The Zeliangrong people believe on the subject of life here after and the land of the dead called Taroilam in local dialect. Belief in a future life is the main principle of their antique religion. To Emile Durkheim, “While the body no longer exists and no visible traces of it remain, the soul continues to live: it leads an autonomous existence in another world.” It is believed that in the human body there lives a soul, which on being released from its mortal covering, goes its way to Taroilam, the abode of souls, where he will lead another life. For instance, when a man dies, they offer food and drink for the departed soul with an interval till the dead body taken away for burial. It is done in the belief that like the living the dead also feels thirsty. This gives an idea of the existence of life after death.
Means of approach to the afterworld :
Like in many other religions, the Zeliangrong people also believe that the dead has to make a journey to another world, to which they actually belong. In this faith, they perform the funerary rites for safe and wonderful travel of the dead to the next world. Soon after the death of man, an elder of Pei (village council) who officiates as priest and very close to the head of the deceased will pronounce: “You go without fear.” The dead is bathed with a haircut by using the bark of Khoi, a kind of tree; it is believed that if the dead comes with a bath, he is well-received in another world. They attire the dead in his best traditional clothes and costume and lay him on his bed as he is ready for a voyage. Mourners sing traditional songs such as Ramlon-Luh, Chun-Luh etc. for the departed soul in the thought that funeral songs help the deceased to enter the land of the dead with his head held high. As a custom, the deceased family offers Takan, an animal or a bird for the dead. If a dog is sacrificed, it is believed that the dog will protect him from evil spirits and will take the message ahead to the land of the dead and to his relatives of his coming. E.E Evans-Pritchard opines, “His soul will go along with the soul of the sacrifice animal.” They prepare seven food packets for the dead to eat and drink on different places through which he will pass his travel to the land of the dead: the first packet is for eating at the Karangbang, at the village gate; the second packet is for eating at the Bamdondai, the big resting place; the third is for eating near the Kanung river; the fourth packet is for giving to them who receive him at Taroilam; the fifth packet is for giving to his parents and grand parents (those elders who died ahead of the person); the sixth packet is for feeding the dog of the Taroilam and the seventh is for giving to the Khanana, the evil spirits of the Taroilam. The Zeliangrong burry the dead along with articles like Napdom Khatni Taktu, food packets, Khengmu Deimu, rice-beer, Shaobon, one set of pointed thorny for the purpose of defending from the attack of enemies or evil spirits, Bui, a spear for throwing to the enemies or evil spirits, Bang, a dao for chopping the evil spirits or enemies, Buirong, a walking stick, Laogai, a small spade for cultivation in the next world, Tambem, Tangnuk, Tangnam, weaving equipements for female etc. for his or her safe passage to Taroilam. Among the Nagas, the dead body is buried along with a spear and dao. R. Brown writes, the corpse is buried on the day of death in a coffin, in which, under the body, are placed a hoe, spear, cooking pots and cloths for his use in the other world.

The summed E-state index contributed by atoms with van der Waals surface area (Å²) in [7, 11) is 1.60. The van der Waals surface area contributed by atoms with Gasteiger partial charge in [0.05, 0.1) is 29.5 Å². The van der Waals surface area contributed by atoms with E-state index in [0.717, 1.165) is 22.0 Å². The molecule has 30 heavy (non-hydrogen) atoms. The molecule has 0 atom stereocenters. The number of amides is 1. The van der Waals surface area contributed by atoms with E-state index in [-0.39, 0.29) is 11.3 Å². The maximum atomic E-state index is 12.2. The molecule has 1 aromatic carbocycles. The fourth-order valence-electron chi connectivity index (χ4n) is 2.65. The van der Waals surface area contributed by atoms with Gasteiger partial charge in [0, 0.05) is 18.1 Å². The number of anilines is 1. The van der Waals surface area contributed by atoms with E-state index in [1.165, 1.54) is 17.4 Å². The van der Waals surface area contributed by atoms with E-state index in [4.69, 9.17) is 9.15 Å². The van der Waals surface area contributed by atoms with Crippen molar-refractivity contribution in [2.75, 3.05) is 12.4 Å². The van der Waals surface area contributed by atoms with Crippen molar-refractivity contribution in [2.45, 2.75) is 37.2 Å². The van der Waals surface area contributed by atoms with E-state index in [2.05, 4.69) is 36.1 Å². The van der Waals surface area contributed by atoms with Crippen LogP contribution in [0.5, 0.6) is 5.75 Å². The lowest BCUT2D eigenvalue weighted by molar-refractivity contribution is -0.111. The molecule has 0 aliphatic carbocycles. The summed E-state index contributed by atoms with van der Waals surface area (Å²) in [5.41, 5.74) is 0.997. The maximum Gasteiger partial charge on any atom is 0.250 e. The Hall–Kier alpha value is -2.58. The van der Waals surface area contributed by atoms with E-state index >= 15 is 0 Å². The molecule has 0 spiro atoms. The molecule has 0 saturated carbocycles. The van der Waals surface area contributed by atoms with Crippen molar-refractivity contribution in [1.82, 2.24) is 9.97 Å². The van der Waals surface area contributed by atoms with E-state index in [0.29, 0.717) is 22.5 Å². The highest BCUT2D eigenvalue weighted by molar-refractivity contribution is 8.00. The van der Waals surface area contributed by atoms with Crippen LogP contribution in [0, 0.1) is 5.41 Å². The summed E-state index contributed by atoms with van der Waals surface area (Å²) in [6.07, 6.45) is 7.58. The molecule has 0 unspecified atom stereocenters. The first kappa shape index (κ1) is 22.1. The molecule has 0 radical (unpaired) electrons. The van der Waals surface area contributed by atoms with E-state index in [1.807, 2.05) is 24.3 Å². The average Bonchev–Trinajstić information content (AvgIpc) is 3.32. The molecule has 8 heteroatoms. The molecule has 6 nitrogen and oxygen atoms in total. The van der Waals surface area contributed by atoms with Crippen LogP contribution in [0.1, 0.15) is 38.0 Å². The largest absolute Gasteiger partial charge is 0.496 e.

The idea that the dead had to cross some barrier that divided the land of the living from that of the dead also occurs in many religions. The Greeks and Romans believed that the dead were ferried across an infernal river, the Acheron or Styx, by a demonic boatman called Charon, for whose payment a coin was placed in the mouth of the deceased. In Zoroastrianism, the dead crossed the Bridge of the Requiter (Cinvato Paratu); bridges figure also in Muslim and Scandinavian eschatologies (speculations concerning the end of the world and the afterlife)- the Sirat bridge and the bridge over the Gjoll River(Gjallarbru). In the same way, the Zeliangrong people also put a coin in the mouth of the dead which is intended to pay to the ferry for crossing the Kanungdui, a mythical river (in Hindu Beitaranadi) which divides the living and the dead. The ancient Greeks and Romans provided with honey cake for the dead to feed Cerberus, the fearsome dog that guarded the entrance to Hades. The sixth foodstuff packet cited above is meant for the dog of Taroigwang. Thus, the soul travels to the land of the dead.
Geography of the afterlife :
The term Taroilam literally means land of the dead; (Taroi means dead and lam, land). Taroilam is supposed to be the land of death, but no one exactly knows or gives idea about where it is. Burial is the mode of the disposal of the dead has long been universally known and practiced, and no one doubts that it is the burial of bodies underground which has given rise to the belief that the abode of the dead is underground. (To be contd)